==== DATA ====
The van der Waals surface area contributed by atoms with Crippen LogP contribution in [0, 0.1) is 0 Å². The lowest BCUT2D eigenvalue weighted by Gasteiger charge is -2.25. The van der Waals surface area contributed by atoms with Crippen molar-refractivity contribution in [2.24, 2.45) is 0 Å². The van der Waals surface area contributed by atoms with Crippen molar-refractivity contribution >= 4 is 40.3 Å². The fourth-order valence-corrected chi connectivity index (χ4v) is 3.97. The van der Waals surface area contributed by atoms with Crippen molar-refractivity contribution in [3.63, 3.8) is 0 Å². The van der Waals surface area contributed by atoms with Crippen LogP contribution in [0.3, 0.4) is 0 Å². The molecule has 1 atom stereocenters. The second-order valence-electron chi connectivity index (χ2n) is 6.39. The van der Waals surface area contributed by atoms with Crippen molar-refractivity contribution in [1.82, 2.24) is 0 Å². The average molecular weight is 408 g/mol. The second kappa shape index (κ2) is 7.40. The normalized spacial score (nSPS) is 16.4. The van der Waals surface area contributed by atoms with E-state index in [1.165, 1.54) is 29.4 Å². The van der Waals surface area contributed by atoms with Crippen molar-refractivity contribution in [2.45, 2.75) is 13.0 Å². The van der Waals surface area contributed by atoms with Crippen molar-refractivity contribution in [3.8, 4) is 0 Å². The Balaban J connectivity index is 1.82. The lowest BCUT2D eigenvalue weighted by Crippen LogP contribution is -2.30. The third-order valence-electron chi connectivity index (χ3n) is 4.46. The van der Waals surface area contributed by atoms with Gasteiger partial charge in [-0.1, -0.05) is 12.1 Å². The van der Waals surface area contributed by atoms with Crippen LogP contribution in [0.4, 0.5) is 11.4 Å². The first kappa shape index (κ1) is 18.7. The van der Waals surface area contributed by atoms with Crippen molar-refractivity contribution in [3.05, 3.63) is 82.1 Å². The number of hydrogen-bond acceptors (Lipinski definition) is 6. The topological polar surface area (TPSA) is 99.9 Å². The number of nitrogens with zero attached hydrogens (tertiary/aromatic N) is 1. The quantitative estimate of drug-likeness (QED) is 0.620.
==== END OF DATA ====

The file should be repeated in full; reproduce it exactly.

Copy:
The van der Waals surface area contributed by atoms with Crippen LogP contribution in [0, 0.1) is 0 Å². The lowest BCUT2D eigenvalue weighted by Gasteiger charge is -2.25. The van der Waals surface area contributed by atoms with Crippen molar-refractivity contribution in [2.24, 2.45) is 0 Å². The van der Waals surface area contributed by atoms with Crippen molar-refractivity contribution >= 4 is 40.3 Å². The fourth-order valence-corrected chi connectivity index (χ4v) is 3.97. The van der Waals surface area contributed by atoms with Crippen molar-refractivity contribution in [3.63, 3.8) is 0 Å². The van der Waals surface area contributed by atoms with Crippen LogP contribution in [0.3, 0.4) is 0 Å². The molecule has 1 atom stereocenters. The second-order valence-electron chi connectivity index (χ2n) is 6.39. The van der Waals surface area contributed by atoms with Crippen molar-refractivity contribution in [1.82, 2.24) is 0 Å². The average molecular weight is 408 g/mol. The second kappa shape index (κ2) is 7.40. The normalized spacial score (nSPS) is 16.4. The van der Waals surface area contributed by atoms with E-state index in [1.165, 1.54) is 29.4 Å². The van der Waals surface area contributed by atoms with Crippen molar-refractivity contribution in [2.45, 2.75) is 13.0 Å². The van der Waals surface area contributed by atoms with Crippen molar-refractivity contribution in [3.8, 4) is 0 Å². The Balaban J connectivity index is 1.82. The lowest BCUT2D eigenvalue weighted by Crippen LogP contribution is -2.30. The third-order valence-electron chi connectivity index (χ3n) is 4.46. The van der Waals surface area contributed by atoms with Gasteiger partial charge in [-0.1, -0.05) is 12.1 Å². The van der Waals surface area contributed by atoms with Crippen LogP contribution in [0.4, 0.5) is 11.4 Å². The first kappa shape index (κ1) is 18.7. The van der Waals surface area contributed by atoms with Crippen molar-refractivity contribution in [3.05, 3.63) is 82.1 Å². The number of hydrogen-bond acceptors (Lipinski definition) is 6. The topological polar surface area (TPSA) is 99.9 Å². The number of nitrogens with zero attached hydrogens (tertiary/aromatic N) is 1. The quantitative estimate of drug-likeness (QED) is 0.620.